Japan’s auto industry was in its peak from the second half of the 1980s to the early 1990s, a period that happens to coincide with the Japanese economic bubble, the consequences of which are referred to as the “lost decade”. After the bubble burst in 1991, the industry began to stagnate, but when Subaru Alcyone’s SVX plans were born, Fuji Heavy Industries ’decision-makers had every reason to be optimistic. True to the world-saving approach of the time, it was decided to present a successor coupe as a successor to the original Alcyone that would be able to compete with a similar model of BMW, just as Toyota had at the time with the Lexus sub-brand.
The SVX study, exhibited at the 1989 Tokyo Motor Show, prepared for the 1990s with its rounded design. Its futuristic appearance on the Italdesign studio was the merit of Giorgetto Giugiaro, who, while using some of his previous work, such as some solutions from the 1986 Oldsmobile Inca concept, was still unique. One of the special features of the coupe was the “window in the window” solution, similar until then it could only be seen on exotic sports cars, but they could not be opened on such a large surface. It took an enthusiastic image-building to carry out the study almost without change, which was not the case 30 years ago.
The spectacular exterior, of course, was only half of the bold concept, the other was added by the engineers, who had equipped it with the largest displacement boxer ever built in Subaru. The 3.3-liter, 6-cylinder, double upper camshaft engine received 4 valves per cylinder, 2 nozzle injectors and platinum spark plugs. It delivered 230 horsepower and 309 Nm of torque, delivering the former at 5,400 rpm and the latter at 4,400 rpm. Both values were so high that, in addition to contemporary technology, they could only be paired with a 4-speed automatic transmission. Weighing in at just 1.6 tonnes, the heavy-duty SVX accelerated from 0 to 100 km / h in 7.5 seconds, with constant all-wheel drive (ACT-4 or VTD) varying from market to market.
The L version for the Japanese domestic market was also equipped with all-wheel steering at Subaru, accounting for 10,000 units a year, which would have accounted for predominantly North American sales if it had been considered a brand in the U.S. offering affordable family cars. Offering $ 10,000 more than the second most expensive Subaru, the SVX price tag made a real impact in the showrooms, even though Fuji Heavy Industries fell $ 3,000 on every single car! Although the SVX’s design, ride-on features, driveability and extras also justified its high purchase price, it had to prevail in a market environment where it was full of exceptional competitors, the Honda NSX, the Mazda RX-7, the Mitsubishi 3000 GT, the Nissan was forced to compete with the 300ZX and Toyota Supra. Although customers of the time sympathized with it, it was an eccentricity, and they sold little of it in 1994, despite the introduction of a more affordable, front-wheel-drive version. In Japan, the Alcyone SVX model was not an easy thing to do either, as it was considered a luxury car due to its size under the new regulations and fell into a higher tax category. Despite the more favorable image of Subaru in the minds of European buyers, it has always been a stratum brand, and due to its extremely strong Japanese and local rivals, only a token amount has found a host.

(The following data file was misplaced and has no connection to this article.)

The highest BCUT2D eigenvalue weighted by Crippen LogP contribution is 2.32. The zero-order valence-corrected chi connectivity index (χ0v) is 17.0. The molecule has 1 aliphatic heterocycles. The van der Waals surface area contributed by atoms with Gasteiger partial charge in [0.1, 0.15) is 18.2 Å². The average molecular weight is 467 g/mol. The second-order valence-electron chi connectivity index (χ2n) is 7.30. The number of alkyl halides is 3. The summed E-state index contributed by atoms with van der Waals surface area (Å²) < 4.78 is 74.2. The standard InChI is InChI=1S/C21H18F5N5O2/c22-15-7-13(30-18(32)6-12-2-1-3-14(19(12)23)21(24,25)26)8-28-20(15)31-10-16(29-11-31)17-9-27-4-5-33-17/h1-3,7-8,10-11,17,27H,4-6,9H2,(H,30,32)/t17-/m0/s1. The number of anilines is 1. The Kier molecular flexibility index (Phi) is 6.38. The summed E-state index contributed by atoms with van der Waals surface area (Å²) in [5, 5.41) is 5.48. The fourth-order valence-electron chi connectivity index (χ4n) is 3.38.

In the 5 years spent in the market, 24,379 copies were rolled out of the Japanese production line, of which 14,257 received license plates in the United States, 5,884 in Japan, 2,478 in Europe, while only 249 were sold in Australia. Subaru dropped about $ 75 million on this project, but they felt they benefited from SVX’s reputation. Time has finally confirmed this view, as it has survived in relatively large numbers and, thanks to collectors, is now promoting the brand as a valued classic.
SVX AS AN INDYCAR INTRODUCTORY CAR
Tossed with a silver / purple gradient finish, the Subaru SVX was the flagship car in the IndyCar race series in the early 1990s. With a coupe equipped with a roll bar and flashing, the pace was dictated by race car supervisor Wally Dallenbach, a former car racer. A specimen to promote the model is currently the property of the Subaru Museum.
Source: Autó-Motor by www.automotor.hu.
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